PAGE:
Managing dementia-related hallucinations can be a particularly challenging aspect of caring for a senior loved one with dementia. Some hallucinations can be frightening or distressing, such as “seeing” a swarm of bugs crawling across the floor. Others can be comforting, such as “hearing” the voice of a loved one.
How Hallucinations Differ from Delusions
Both hallucinations and delusions are common among individuals with dementia. A delusion is a fixed belief in something that isn’t grounded in reality, such as believing people are constantly stealing from you when they’re not. Hallucinations involve an incorrect interpretation of sensory stimuli, such as hearing music when there is none. The majority of hallucinations are auditory or visual in nature. However, they can affect any of the five senses.
Caring for a loved one with dementia can be extremely challenging, and a compassionate professional caregiver can be a wonderful source of support. Families looking for top-rated Oakville senior care providers can reach out to Home Care Assistance. From respite care to specialized Alzheimer’s, dementia, stroke, and Parkinson’s care, there are many ways we can make life easier for seniors and their loved ones.
Why Hallucinations Are Common with Dementia
The primary cause of hallucinations in seniors with dementia is the disease process itself. Dementia alters the function of the portion of the brain that interprets the data received through the five senses. Hallucinations can occur with any form of dementia but are most common with Lewy body dementia and Parkinson’s-related dementia. Various medications may slow the progress of the condition and alleviate symptoms temporarily, but the underlying changes to the brain are progressive and irreversible.
Hallucinations often occur with sundowning, which is common in individuals with Alzheimer’s. Sundowning is characterized by increased anxiousness, restlessness, and confusion and normally occurs in the late afternoon and early evening. Altering the environment, such as changing the lighting to reduce shadows, covering mirrors to eliminate confusing reflections, and keeping ambient noise to a minimum, may reduce sundowning symptoms.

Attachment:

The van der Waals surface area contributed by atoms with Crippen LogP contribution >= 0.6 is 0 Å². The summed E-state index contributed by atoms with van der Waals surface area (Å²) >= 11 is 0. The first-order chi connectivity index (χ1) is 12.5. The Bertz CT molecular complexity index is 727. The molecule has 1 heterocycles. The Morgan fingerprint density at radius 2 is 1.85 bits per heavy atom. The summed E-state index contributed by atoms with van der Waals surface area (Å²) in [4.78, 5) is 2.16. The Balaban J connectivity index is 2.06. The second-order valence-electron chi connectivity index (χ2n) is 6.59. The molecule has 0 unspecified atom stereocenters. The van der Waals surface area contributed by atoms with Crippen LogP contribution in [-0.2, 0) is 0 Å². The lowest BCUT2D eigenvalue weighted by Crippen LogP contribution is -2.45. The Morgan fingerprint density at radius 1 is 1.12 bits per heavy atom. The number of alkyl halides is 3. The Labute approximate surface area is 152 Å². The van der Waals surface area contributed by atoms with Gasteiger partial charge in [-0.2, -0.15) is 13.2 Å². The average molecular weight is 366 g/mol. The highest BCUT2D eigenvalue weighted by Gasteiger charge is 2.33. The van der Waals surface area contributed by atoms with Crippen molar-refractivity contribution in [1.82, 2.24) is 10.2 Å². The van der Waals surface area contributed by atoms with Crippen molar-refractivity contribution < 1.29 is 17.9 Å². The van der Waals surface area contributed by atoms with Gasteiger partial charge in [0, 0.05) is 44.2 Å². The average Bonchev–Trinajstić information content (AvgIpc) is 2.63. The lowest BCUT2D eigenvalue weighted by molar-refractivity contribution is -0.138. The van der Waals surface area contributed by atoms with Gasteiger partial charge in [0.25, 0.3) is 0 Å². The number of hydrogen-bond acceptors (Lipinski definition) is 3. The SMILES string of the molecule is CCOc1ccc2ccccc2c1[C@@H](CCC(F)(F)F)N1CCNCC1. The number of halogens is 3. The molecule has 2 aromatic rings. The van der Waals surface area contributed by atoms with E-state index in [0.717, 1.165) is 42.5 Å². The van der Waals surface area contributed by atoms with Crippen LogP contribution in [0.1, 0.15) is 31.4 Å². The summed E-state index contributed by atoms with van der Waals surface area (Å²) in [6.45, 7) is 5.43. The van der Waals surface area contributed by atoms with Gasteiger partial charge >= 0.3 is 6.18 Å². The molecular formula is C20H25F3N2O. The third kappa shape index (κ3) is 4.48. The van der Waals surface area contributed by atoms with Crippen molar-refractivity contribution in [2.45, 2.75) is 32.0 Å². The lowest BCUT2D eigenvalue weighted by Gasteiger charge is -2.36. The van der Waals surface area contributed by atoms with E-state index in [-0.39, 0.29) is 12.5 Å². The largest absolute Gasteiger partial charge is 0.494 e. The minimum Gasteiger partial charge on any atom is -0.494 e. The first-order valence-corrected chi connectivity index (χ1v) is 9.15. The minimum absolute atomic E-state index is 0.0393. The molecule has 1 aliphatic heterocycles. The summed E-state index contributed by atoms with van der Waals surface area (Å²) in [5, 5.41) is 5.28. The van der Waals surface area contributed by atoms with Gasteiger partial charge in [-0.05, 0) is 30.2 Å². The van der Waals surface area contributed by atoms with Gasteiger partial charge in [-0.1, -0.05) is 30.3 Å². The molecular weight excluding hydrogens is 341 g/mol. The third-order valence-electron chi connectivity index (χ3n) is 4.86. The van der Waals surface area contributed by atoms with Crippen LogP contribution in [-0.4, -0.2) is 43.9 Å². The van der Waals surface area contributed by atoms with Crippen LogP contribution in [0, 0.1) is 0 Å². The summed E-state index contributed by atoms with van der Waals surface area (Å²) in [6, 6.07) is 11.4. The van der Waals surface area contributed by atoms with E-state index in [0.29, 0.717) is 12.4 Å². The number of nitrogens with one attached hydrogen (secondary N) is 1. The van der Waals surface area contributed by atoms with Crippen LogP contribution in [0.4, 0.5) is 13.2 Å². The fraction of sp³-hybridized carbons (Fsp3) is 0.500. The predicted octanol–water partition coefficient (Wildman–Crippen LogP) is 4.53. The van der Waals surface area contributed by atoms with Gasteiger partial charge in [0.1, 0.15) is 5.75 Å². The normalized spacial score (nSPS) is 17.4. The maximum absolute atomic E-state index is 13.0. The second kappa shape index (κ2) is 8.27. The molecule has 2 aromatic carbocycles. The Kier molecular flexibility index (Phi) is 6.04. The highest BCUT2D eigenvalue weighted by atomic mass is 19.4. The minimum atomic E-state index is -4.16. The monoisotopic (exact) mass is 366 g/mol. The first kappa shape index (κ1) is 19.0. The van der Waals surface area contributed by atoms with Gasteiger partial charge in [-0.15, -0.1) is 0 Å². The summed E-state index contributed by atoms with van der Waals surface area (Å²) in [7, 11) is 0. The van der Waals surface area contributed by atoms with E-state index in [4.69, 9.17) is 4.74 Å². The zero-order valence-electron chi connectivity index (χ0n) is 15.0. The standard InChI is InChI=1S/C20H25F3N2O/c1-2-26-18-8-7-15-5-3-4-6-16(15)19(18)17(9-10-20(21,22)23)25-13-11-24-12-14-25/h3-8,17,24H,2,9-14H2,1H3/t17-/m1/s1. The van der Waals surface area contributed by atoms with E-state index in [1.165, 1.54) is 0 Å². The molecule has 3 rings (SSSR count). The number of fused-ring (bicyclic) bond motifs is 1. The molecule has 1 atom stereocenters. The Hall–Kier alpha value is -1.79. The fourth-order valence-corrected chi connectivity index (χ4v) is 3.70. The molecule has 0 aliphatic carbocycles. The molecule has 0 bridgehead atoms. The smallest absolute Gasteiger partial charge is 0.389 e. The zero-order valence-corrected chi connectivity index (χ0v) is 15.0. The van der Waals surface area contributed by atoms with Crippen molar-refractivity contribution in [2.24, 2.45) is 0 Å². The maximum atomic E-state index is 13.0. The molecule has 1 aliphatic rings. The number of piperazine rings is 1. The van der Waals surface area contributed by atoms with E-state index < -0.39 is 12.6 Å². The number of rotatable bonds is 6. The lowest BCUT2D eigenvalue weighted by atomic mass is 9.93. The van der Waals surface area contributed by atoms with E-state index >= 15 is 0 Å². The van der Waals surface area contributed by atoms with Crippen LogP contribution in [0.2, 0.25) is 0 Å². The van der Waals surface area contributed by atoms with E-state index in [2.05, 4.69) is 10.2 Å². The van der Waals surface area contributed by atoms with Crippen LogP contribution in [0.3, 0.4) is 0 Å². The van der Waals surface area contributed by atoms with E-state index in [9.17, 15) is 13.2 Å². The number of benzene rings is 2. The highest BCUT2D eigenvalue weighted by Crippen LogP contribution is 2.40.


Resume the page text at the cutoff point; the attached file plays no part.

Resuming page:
What Often Triggers Hallucinations
Something as simple as overstimulation or a change in routine can be overwhelming for a person with dementia. When the brain is overloaded with new stimuli, the translation center can misfire and trigger hallucinations. When possible, provide your loved one with a consistent daily routine and limit the number of sights, sounds, and people he or she is exposed to at any one time.
Hallucinations or a sudden decrease in cognitive function can also be a sign of an underlying medical condition. For example, dehydration and urinary tract infections, which are common in the elderly, are often characterized by a change in mental status. Hallucinations can also be a side effect of medications or a result of drug interactions. To reduce the risk of drug interactions and side effects, you should make sure all your loved one’s healthcare providers are aware of all the medications he or she is taking.
If your senior loved one has been diagnosed with a serious condition and needs help with tasks like meal prep, transportation, bathing, and grooming, reach out to Home Care Assistance, a leading provider of home care services families can trust. We also offer comprehensive care for seniors with dementia, Alzheimer’s, and Parkinson’s.
How to Manage Hallucinations
If your loved one finds a hallucination distressing, offer gentle verbal reassurance that you’ll keep him or her safe. If necessary, alter the environment to remove the source of the distress. A touch on the arm or a redirection to something else in the environment may bring your loved one back to reality.
If you’re looking for reliable dementia care, Oakville Home Care Assistance offers high-quality at-home care for seniors who are managing the challenges of cognitive decline. We offer a revolutionary program called the Cognitive Therapeutics Method (CTM), which uses mentally stimulating activities to boost cognitive health in the elderly. CTM has proven to help seniors with dementia regain a sense of pride and accomplishment and learn how to engage with others in an enjoyable way. Trust your loved one’s care to the professionals at Home Care Assistance. Reach out to one of our compassionate Care Managers today at (905) 337-1200.